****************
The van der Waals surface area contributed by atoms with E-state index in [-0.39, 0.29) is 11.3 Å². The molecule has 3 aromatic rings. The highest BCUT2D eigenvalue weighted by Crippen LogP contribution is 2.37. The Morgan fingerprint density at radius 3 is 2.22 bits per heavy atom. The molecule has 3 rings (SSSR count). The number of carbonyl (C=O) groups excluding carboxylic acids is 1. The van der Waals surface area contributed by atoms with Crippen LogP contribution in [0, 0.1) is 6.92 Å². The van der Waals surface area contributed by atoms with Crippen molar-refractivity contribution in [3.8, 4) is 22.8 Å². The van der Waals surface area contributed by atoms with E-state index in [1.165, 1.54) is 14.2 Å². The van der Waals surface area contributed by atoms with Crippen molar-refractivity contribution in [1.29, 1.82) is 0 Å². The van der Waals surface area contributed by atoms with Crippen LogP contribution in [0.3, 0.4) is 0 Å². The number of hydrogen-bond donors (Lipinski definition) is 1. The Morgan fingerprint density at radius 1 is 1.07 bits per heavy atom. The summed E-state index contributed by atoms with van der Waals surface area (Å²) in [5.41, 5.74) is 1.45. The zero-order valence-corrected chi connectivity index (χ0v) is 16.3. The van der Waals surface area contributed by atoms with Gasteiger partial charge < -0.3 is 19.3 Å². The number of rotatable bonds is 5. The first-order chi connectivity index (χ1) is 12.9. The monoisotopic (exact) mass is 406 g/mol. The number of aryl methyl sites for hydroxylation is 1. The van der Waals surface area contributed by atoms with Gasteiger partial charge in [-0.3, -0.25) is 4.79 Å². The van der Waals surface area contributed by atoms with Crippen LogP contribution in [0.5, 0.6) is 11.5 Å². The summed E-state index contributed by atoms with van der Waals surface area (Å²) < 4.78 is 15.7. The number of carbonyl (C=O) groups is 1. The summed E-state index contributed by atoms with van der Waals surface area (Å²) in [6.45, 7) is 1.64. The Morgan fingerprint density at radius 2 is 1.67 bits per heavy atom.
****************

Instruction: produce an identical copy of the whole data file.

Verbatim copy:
The van der Waals surface area contributed by atoms with E-state index in [-0.39, 0.29) is 11.3 Å². The molecule has 3 aromatic rings. The highest BCUT2D eigenvalue weighted by Crippen LogP contribution is 2.37. The Morgan fingerprint density at radius 3 is 2.22 bits per heavy atom. The molecule has 3 rings (SSSR count). The number of carbonyl (C=O) groups excluding carboxylic acids is 1. The van der Waals surface area contributed by atoms with Crippen LogP contribution in [0, 0.1) is 6.92 Å². The van der Waals surface area contributed by atoms with Crippen molar-refractivity contribution in [3.8, 4) is 22.8 Å². The van der Waals surface area contributed by atoms with E-state index in [1.165, 1.54) is 14.2 Å². The van der Waals surface area contributed by atoms with Crippen molar-refractivity contribution in [1.29, 1.82) is 0 Å². The van der Waals surface area contributed by atoms with Crippen LogP contribution in [0.3, 0.4) is 0 Å². The number of hydrogen-bond donors (Lipinski definition) is 1. The Morgan fingerprint density at radius 1 is 1.07 bits per heavy atom. The summed E-state index contributed by atoms with van der Waals surface area (Å²) in [5.41, 5.74) is 1.45. The zero-order valence-corrected chi connectivity index (χ0v) is 16.3. The van der Waals surface area contributed by atoms with Gasteiger partial charge < -0.3 is 19.3 Å². The number of rotatable bonds is 5. The first-order chi connectivity index (χ1) is 12.9. The monoisotopic (exact) mass is 406 g/mol. The number of aryl methyl sites for hydroxylation is 1. The van der Waals surface area contributed by atoms with Gasteiger partial charge in [-0.3, -0.25) is 4.79 Å². The van der Waals surface area contributed by atoms with Crippen LogP contribution in [0.5, 0.6) is 11.5 Å². The summed E-state index contributed by atoms with van der Waals surface area (Å²) < 4.78 is 15.7. The number of carbonyl (C=O) groups is 1. The summed E-state index contributed by atoms with van der Waals surface area (Å²) in [6.45, 7) is 1.64. The Morgan fingerprint density at radius 2 is 1.67 bits per heavy atom.